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The governor touted the state’s job creation under his watch

Published: Tue, March 18, 2014 @ 12:00 a.m.

Kasich touts job creation in address to Mahoning Valley McKinley Club


Gov. John Kasich, the keynote speaker Monday night at the Mahoning Valley McKinley Club’s 99th annual banquet in Niles, spoke about how growing up with financial struggles made him the person he is today.

By David Skolnick



Gov. John Kasich, seeking re-election, touted job creation in the state under his leadership, saying when he took over in January 2011 that Ohio was 48th in the nation in job growth and new statistics show it is No. 5 over the past three years.

The Republican governor was the keynote speaker Monday at the Mahoning Valley McKinley Club’s 99th annual banquet in the Niles McKinley Memorial Auditorium. It was Kasich’s fourth time as the event’s main speaker.

Before his 40-minute speech, including 15 minutes talking about his childhood growing up with financial struggles in McKees Rocks, Pa., Kasich spoke with reporters, focusing much of the conversation on job creation.

Updated employment data Monday from the U.S. Bureau of Labor Statistics show Ohio was No. 5 in job creation since January 2011, when Kasich became governor, and Ohio is No. 1 in the Midwest since January 2011.

“We’re up 238,000 jobs, and we have to keep going,” he said. “We know we’re on the right track now.”

Kasich added: “Overall, I’m really, really pleased with the progress we’re seeing.”

The state’s unemployment rate of 6.9 percent is above the national average of 6.6 percent, however.

The campaign of Democrat Ed FitzGerald, the Cuyahoga County executive seeking the gubernatorial seat, sees it differently.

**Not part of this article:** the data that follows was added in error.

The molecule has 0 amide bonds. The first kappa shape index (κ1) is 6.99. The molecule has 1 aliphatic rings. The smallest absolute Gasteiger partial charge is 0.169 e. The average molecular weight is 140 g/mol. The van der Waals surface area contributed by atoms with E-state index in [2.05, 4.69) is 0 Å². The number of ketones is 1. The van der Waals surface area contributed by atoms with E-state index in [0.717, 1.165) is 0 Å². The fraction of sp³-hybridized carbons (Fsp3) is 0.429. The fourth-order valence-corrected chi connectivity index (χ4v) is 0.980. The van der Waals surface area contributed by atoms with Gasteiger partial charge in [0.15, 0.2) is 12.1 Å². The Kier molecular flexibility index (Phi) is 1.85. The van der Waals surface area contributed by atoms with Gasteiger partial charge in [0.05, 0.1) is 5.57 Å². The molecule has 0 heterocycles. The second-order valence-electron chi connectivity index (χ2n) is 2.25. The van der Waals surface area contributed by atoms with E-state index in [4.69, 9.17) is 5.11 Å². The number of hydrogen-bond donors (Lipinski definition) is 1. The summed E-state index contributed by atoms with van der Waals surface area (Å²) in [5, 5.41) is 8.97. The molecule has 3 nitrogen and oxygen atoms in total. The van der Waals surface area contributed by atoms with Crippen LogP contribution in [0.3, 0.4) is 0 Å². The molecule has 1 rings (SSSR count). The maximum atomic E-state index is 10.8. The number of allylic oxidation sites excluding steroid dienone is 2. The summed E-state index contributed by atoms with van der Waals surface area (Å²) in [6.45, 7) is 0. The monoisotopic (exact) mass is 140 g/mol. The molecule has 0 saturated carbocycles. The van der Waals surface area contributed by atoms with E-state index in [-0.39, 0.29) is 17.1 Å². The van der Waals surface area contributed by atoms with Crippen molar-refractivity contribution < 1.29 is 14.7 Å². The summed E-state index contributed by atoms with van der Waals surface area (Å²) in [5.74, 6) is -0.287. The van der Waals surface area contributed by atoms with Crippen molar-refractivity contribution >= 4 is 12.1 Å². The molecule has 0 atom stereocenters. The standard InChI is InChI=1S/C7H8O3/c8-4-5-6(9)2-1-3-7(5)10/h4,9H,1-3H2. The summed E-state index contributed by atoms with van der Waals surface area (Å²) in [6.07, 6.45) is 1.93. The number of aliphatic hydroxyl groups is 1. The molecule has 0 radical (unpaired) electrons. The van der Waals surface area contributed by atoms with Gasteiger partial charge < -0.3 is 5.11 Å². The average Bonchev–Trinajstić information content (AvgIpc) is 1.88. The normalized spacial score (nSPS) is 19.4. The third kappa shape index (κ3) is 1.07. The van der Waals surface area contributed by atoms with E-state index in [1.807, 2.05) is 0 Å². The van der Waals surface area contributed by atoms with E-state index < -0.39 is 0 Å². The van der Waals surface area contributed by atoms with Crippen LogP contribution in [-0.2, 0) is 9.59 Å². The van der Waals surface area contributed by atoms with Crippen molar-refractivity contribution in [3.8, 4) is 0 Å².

“For us, it’s pretty simple: 400,000 Ohioans are still unemployed,” said Lauren Hitt, his campaign spokeswoman. Kasich “shouldn’t be doing victory laps. Middle-class Ohioans are working harder, working multiple jobs, working longer hours — and they’re paying more in taxes thanks to Gov. Kasich.”

Kasich said he inherited an $8 billion deficit when he took over as governor and the state now has a $1.5 billion surplus.

When asked if various cuts, including to local governments, and an increase in the state sales tax played roles in Ohio’s financial turnaround, Kasich talked about continuing to cut the state’s income tax, and increasing education funding.

He added: “I don’t have much to say about the criticism because it’s just, whatever, you know, figure out a way to criticize it. It doesn’t bother me. I don’t pay much attention to it.”

Playing off Kasich’s “Ohio miracle” comment from 2012, Daniel McElhatton, FitzGerald’s communications director, said, “There’s been nothing miraculous about John Kasich’s economy for the middle-class families of the Mahoning Valley.”

During his speech, Kasich said, “A big part of my responsibility on Earth is to help people who cannot help themselves.”

That includes, he said, expanding vocational education, fighting the abuse of heroin, which he called “an epidemic,” and helping the mentally ill.

The annual event, which brings together Republicans from Mahoning, Trumbull and Columbiana counties, honors William McKinley, the nation’s 25th president who was born in Niles on Jan. 29, 1843.

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